Crowd of people and politicians on Parliament steps at the petition delivery for gun law reform.

Love is stronger than hate.

Together we changed our gun laws forever. But this is just the beginning.

Just six days after the horrific terror attack on our Muslim whānau, New Zealand’s gun laws changed for good.

People power helped make that happen.

“Many of our brothers and sisters have been scared of more attacks happening but the sense of community of locals and government [action on gun law reform] has put many of us at ease.” — President of the Hawke’s Bay Islamic Centre Sayed Ahmed

Like many of us last Saturday, Wellingtonian Nik Green, Industrial Designer Brad Knewstubb and mum-of-three Hannah Clarke were looking for ways they could help make change in the wake of the attack.

They launched three separate petitions calling for a ban on semi-automatic weapons and stronger gun advertising regulation.

The ActionStation staff team leapt into action to help Nik, Hannah and Brad join forces and grow and deliver their petitions as quickly as possible.

In just five days, the petitioners gathered the support of 70,000 people.

1,500 of those signatures were collected by hand by volunteers at the Wellington vigil.

Those signatures were then manually entered by more volunteers.

At 11am on Thursday Nik, Hannah and Brad delivered their petitions to Labour’s Grant Robertson, National’s Chris Bishop, and Greens co-leader James Shaw.

Photos by Victor Komarovsky

At least 100 supporters of the petition gathered on Parliament lawn to support the delivery.

Journalists from every major news outlet came to cover the story.

Nik, Hannah and Brad spoke compassionately and courageously into a huddle of microphones, TV cameras and recording devices. You can see more photos from the delivery event here.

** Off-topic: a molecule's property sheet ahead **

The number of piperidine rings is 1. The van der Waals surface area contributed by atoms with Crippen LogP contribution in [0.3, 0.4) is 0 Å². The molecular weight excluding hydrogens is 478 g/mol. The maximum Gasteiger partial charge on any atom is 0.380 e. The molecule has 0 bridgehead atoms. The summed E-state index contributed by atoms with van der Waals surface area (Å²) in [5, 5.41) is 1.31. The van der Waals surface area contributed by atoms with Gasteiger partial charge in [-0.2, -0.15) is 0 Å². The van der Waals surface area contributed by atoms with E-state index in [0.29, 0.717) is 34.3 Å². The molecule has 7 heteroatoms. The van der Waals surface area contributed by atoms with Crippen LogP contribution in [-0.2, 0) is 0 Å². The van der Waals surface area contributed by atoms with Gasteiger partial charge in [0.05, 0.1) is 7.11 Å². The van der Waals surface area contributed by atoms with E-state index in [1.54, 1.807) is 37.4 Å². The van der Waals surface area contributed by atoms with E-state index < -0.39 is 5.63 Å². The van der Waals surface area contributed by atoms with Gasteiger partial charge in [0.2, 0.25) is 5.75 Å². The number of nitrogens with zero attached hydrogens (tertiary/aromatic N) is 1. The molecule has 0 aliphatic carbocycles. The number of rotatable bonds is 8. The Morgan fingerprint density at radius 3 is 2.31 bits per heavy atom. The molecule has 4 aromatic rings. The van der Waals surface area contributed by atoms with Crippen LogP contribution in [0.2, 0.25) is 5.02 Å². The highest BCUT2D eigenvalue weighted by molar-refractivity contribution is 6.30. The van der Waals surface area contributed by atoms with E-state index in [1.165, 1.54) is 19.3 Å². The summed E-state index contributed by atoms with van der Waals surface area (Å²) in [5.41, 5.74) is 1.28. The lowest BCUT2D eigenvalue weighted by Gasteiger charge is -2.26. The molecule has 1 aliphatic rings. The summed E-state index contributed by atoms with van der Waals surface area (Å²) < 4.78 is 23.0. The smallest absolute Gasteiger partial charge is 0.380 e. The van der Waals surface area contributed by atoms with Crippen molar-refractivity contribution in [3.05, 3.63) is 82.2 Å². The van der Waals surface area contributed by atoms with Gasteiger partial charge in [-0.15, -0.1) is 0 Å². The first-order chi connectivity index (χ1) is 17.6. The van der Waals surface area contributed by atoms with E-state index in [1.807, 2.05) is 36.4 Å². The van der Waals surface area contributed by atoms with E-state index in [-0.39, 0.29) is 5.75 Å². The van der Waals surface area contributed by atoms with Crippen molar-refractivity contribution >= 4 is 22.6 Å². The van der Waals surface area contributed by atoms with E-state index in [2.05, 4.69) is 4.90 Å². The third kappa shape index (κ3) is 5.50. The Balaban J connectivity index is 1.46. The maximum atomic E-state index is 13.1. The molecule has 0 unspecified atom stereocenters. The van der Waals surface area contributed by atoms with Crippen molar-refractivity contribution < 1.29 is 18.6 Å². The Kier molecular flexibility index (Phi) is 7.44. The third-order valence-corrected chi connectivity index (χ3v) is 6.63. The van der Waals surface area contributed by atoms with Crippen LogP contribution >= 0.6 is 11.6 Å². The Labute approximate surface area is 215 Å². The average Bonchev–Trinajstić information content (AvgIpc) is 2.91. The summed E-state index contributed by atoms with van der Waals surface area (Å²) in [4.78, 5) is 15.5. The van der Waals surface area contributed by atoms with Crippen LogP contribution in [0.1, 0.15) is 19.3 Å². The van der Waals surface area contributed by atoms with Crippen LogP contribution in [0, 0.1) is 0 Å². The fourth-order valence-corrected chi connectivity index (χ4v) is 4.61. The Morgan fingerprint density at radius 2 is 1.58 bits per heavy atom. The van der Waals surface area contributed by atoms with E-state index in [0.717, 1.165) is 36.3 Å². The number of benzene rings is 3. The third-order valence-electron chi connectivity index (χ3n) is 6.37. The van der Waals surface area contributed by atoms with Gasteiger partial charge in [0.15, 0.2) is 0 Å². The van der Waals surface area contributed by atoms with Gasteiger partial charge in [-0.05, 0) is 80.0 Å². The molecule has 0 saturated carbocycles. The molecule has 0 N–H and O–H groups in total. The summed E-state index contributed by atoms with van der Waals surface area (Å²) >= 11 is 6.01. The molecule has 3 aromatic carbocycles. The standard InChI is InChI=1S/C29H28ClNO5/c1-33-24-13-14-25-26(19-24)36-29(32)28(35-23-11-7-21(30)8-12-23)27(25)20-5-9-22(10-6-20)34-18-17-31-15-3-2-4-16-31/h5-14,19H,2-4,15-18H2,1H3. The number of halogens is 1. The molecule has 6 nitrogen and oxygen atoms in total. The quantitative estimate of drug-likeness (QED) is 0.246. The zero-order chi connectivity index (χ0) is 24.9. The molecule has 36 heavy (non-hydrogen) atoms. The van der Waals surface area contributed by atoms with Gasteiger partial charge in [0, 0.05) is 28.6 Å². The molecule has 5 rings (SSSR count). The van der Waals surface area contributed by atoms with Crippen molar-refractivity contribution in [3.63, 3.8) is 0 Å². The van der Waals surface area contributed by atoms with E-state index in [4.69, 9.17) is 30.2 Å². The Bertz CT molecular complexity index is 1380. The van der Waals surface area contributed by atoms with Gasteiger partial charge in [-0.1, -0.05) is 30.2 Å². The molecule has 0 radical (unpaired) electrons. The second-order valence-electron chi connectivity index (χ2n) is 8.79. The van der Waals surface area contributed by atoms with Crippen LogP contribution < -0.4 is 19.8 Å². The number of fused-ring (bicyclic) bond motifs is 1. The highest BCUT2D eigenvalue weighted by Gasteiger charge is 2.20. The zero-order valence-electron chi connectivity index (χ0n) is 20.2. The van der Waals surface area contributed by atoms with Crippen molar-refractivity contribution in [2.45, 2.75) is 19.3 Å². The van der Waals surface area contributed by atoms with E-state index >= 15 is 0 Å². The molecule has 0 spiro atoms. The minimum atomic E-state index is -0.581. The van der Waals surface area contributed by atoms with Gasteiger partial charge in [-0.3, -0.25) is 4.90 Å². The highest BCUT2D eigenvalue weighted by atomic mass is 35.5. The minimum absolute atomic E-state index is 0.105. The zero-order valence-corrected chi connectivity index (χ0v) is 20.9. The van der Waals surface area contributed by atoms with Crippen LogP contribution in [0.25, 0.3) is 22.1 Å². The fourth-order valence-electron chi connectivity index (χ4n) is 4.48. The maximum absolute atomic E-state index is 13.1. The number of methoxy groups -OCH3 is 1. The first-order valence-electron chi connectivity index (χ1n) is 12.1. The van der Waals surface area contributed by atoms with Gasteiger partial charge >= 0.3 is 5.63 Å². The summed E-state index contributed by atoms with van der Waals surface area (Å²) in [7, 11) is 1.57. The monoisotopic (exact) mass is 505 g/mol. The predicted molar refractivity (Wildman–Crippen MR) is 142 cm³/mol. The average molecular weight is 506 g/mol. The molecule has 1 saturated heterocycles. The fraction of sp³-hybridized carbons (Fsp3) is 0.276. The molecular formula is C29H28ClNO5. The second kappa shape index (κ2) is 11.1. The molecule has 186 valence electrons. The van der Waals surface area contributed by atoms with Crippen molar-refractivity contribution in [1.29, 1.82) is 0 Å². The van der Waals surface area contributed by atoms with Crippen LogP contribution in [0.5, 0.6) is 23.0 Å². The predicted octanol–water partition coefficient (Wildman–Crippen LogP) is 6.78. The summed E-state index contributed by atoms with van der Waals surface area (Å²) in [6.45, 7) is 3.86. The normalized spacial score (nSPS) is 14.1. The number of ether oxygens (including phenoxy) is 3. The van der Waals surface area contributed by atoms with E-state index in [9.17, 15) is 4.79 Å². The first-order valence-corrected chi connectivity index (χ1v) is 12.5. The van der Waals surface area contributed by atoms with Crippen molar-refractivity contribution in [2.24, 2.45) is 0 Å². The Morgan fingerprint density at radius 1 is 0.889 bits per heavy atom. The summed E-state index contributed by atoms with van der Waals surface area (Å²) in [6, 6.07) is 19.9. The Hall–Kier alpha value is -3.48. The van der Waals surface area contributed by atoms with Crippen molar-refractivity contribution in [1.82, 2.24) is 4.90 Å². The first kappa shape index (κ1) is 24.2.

At 3pm that same day, the Prime Minister announced the government will ban:

  • All military-style semi-automatic weapons;
  • All assault rifles;
  • All high capacity magazines;
  • All parts able to convert any semi-automatic into military-style assault guns.

An amnesty will be put in place for weapons to be handed in, and Cabinet has directed officials to develop a weapon buyback scheme.

Further changes will be consulted on and that’s where we will need to take action once again.

Beyond the ban, we need tighter controls around what weapons people can own, a register for all guns, and stricter licensing.

But what we have now is a clear commitment to gun law reform from MPs across the political spectrum, and that should give us reason to hope.

It is immensely sad that it took 50 lives being taken for us to change our gun laws.

I don’t have the right words to reconcile that feeling of guilt that we didn’t already have these laws in place.

But I take some solace in knowing that our role as a community over the coming weeks and months will be to continue to show up for our Muslim whānau.

To continue to speak up and out for law and attitude change.

To continue to take political and community action so this never, ever, happens again.

As-salam alaikum (peace be with you),
Laura for the team at ActionStation.

We work together to create a society where people and planet are more important than profit and Te Tiriti o Waitangi is honoured.